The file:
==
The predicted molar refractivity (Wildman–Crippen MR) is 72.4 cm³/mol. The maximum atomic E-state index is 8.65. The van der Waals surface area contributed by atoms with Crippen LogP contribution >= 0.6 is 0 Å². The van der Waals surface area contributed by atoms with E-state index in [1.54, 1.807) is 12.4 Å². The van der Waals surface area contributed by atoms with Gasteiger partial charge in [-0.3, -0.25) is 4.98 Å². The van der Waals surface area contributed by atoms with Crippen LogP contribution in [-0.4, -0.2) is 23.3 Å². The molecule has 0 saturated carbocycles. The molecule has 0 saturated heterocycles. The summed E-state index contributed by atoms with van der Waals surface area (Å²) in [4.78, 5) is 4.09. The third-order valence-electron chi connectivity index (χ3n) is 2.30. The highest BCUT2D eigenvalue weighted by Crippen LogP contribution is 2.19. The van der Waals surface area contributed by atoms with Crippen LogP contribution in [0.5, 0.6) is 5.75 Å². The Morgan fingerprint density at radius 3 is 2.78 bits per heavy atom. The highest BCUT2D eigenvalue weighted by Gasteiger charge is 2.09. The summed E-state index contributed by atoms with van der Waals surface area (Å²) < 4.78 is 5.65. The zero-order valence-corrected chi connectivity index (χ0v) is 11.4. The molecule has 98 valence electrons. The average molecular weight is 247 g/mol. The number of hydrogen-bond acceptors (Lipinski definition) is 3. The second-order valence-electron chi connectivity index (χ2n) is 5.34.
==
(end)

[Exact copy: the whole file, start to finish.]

The predicted molar refractivity (Wildman–Crippen MR) is 72.4 cm³/mol. The maximum atomic E-state index is 8.65. The van der Waals surface area contributed by atoms with Crippen LogP contribution >= 0.6 is 0 Å². The van der Waals surface area contributed by atoms with E-state index in [1.54, 1.807) is 12.4 Å². The van der Waals surface area contributed by atoms with Gasteiger partial charge in [-0.3, -0.25) is 4.98 Å². The van der Waals surface area contributed by atoms with Crippen LogP contribution in [-0.4, -0.2) is 23.3 Å². The molecule has 0 saturated carbocycles. The molecule has 0 saturated heterocycles. The summed E-state index contributed by atoms with van der Waals surface area (Å²) in [4.78, 5) is 4.09. The third-order valence-electron chi connectivity index (χ3n) is 2.30. The highest BCUT2D eigenvalue weighted by Crippen LogP contribution is 2.19. The van der Waals surface area contributed by atoms with Crippen LogP contribution in [0.5, 0.6) is 5.75 Å². The Morgan fingerprint density at radius 3 is 2.78 bits per heavy atom. The highest BCUT2D eigenvalue weighted by Gasteiger charge is 2.09. The summed E-state index contributed by atoms with van der Waals surface area (Å²) < 4.78 is 5.65. The zero-order valence-corrected chi connectivity index (χ0v) is 11.4. The molecule has 98 valence electrons. The average molecular weight is 247 g/mol. The number of hydrogen-bond acceptors (Lipinski definition) is 3. The second-order valence-electron chi connectivity index (χ2n) is 5.34.